Why Buddhist say "Sadhu", "Sadhu""Sadhu" after and before a Dhamma talk?

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SarathW
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Why Buddhist say "Sadhu", "Sadhu""Sadhu" after and before a Dhamma talk?

Post by SarathW » Sat Sep 22, 2018 1:26 pm

Why Buddhist say "Sadhu", "Sadhu""Sadhu" after and before a Dhamma talk?
What is the meaning of it?
“As the lamp consumes oil, the path realises Nibbana”

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Keith
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Re: Why Buddhist say "Sadhu", "Sadhu""Sadhu" after and before a Dhamma talk?

Post by Keith » Sat Sep 22, 2018 2:09 pm

Found some information about it for you:

http://bfy.tw/K0qe

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JamesTheGiant
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Re: Why Buddhist say "Sadhu", "Sadhu""Sadhu" after and before a Dhamma talk?

Post by JamesTheGiant » Sat Sep 22, 2018 7:43 pm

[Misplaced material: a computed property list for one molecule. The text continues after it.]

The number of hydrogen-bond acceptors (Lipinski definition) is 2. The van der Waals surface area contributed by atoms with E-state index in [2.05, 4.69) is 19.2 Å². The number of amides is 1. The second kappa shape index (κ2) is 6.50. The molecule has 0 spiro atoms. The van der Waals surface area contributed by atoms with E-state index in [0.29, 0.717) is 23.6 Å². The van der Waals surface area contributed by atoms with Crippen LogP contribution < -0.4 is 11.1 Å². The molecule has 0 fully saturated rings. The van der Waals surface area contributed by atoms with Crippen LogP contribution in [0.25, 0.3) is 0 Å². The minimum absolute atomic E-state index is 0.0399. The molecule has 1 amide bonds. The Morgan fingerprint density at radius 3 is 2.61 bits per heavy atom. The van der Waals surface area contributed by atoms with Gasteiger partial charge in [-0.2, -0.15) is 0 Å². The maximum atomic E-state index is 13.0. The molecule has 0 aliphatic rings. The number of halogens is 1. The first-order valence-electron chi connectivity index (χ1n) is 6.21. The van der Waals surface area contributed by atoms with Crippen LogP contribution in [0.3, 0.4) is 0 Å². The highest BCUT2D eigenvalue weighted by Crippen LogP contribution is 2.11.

Is to wake up the monks who fell asleep.

binocular
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Re: Why Buddhist say "Sadhu", "Sadhu""Sadhu" after and before a Dhamma talk?

Post by binocular » Sat Sep 22, 2018 7:53 pm

JamesTheGiant wrote:
Sat Sep 22, 2018 7:43 pm
Is to wake up the monks who fell asleep.
Talk about falling asleep at the wheel!
Every person we save is one less zombie to fight. -- World War Z

SarathW
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Re: Why Buddhist say "Sadhu", "Sadhu""Sadhu" after and before a Dhamma talk?

Post by SarathW » Sat Sep 22, 2018 9:32 pm

Found some information about it for you:
I thought that means "Good"
Perhaps it is the way to get the attention of the crowd before the talk like ringing a bell.